The audio quality is what I can only describe as muddy on the high end of the spectrum and blown out on the lower end. What I mean by this is that they’ve sacrificed a neutral palette to offer higher bass at the cost of the highs and mids. There are many reasons in which this isn’t necessarily good, for example for someone who listens to many different genres this can create a bit of conflict meaning that they simply don’t work with other genres.

To test this theory out I listened to three different genres which are very different.

Classical

To keep it simple to test this track I listened to a real classic, which was a little bit of piano from Beethoven. They performed a little bit better than expected when it came to the lower notes but overall the balance of the earphones lacked the treble to really shine within this genre. With a little bit of EQ I’m sure you could tailor this closer to your needs, not only this there are many classical tracks which genuinely love the power of bass which these earphones can certainly offer.

Electronica

For the electronic aspect I turned to The Knife who has always been great for dishing out songs which can be truly great within the mid-range and lower end. As expected the earphones performed well here, for the small amount of highs in the track I was listening to they were sandwiched with bass anyway giving the illusion that they were executed well. Overall a great pair of earphones for this kind of genre, however that being said music in this genre changes massively between artists.

Rock

Finally I look at one of the hardest areas to perform in for these earphones, with their natural affinity toward both highs and bass needing a powerful mid-range to even try and bond the two powerhouses. My choice of artist was Metallica, having a strong following and also being the artist with some of my favourite tracks they seemed like a logical choice. I thought that the ability to play the bassy side of the tracks would help well with the performance in rock but the lacking guitar and vocals was a little bit of a problem, increasing the volume alleviated this problem a fair amount but without significant EQ the bass was rather overpowering.

Summary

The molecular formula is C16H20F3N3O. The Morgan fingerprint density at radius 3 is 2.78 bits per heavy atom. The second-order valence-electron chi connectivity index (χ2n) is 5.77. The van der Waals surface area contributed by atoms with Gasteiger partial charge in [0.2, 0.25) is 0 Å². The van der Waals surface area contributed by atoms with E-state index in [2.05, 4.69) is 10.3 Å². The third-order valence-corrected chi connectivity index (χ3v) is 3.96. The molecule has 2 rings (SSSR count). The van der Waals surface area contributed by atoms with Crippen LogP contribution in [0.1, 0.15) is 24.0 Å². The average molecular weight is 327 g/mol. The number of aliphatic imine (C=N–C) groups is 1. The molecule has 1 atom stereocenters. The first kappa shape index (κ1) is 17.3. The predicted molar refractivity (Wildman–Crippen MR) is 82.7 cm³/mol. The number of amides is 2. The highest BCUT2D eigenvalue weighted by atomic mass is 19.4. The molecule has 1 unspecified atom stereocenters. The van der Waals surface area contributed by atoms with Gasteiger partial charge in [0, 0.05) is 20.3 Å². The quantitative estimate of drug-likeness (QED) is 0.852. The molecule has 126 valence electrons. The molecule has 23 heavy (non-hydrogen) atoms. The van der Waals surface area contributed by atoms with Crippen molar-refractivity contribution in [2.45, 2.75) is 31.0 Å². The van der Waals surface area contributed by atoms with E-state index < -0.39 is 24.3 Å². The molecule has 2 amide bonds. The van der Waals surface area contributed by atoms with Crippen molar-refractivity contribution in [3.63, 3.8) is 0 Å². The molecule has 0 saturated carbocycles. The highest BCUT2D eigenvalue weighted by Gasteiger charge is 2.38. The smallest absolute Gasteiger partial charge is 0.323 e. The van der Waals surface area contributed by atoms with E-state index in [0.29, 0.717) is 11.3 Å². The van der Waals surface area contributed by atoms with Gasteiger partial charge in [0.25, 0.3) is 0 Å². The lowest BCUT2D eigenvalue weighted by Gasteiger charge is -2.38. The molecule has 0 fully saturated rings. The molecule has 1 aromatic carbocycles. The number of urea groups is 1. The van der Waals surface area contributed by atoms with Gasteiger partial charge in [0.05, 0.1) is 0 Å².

To summarize the earphones have a natural affinity towards to the lows and bass sides of things, and anything which relies on this strength more than a little will really shine with these earphones. Although what I’ve written here doesn’t necessarily praise the good aspects of the earphones it’s important to note that most of these problems are more when being compared to the vast difference between the highs, mids, lows and bass as opposed to just being poor on the higher end of the spectrum. Overall a good pair of earphones and especially good if you love your tracks to really pop on the bassy side of things, I however much prefer a more neutral audio signature which may be why I didn’t enjoy these as much as I could have, with that being said however the ISO have definitely earned their space in my box of audio equipment.

I must say that I didn’t have my hopes up when I first got my hands on these as they were coming from a manufacturer with little experience in the audio market and not to mention the ‘Beats’eske visuals.

On the functionality side of things I’m very impressed with its great ergonomics and excellent feel when worn. With the slight niggle on the cable length it’s otherwise a very pleasurable experience. Moving on to the wireless performance I was very impressed with its long range which maintains clarity very well even across the distance of several rooms. Although I do question the fact if it being wireless in the first place was even necessary as really the biggest problem is cable length and with a little bit of length it’d just be a fully-fledged pair of wired earphones, or close to.

Next is the microphone quality which wasn’t particularly bad or good, it more or less mimicked my phones microphone with the added ease of access of being on my shirt meaning  I don’t have to hold my phone to my face.

Next moving on to the battery performance, this was a really strong suite of the earphones being able to last more than an entire day of use. If you were on the phone all day, and I literally mean ALL day, then it could be an issue but for any normal user there is more than enough battery life in these earphones, but again it begs the question, why are these even wireless in the first place?

Now for what I personally feel is the weakest area of the earphones by far which is unfortunately due to the fact that they’re designed to be good in this area. I will say that I enjoyed using them more than the Sennheiser earphones I reviewed more recently, but with a real issue just being the fact that both the Sennheiser’s and these have just focused on bass, which I suppose being that these are a consumer grade pair of earphones isn’t really a massive surprise but I’d love to see something with a tonne of treble as opposed to just bass and only bass.

To conclude I think that the usability of the earphones is fantastic doing almost everything perfect, but the audio performance really lets these earphones down. However if you’re looking for something which functions as a headset, is wireless and incredibly easy to use it’s hard not to recommend these earphones.

As such I’m giving these earphones a design award due to how well everything was executed except for the actual performance.

 

  • Performance
  • Design
  • Value

Summary

A great design with some really strong aspects, if executed a little bit better It’d be a definite buy from me. Good job Antec for providing a product which caters to usability well.

3.8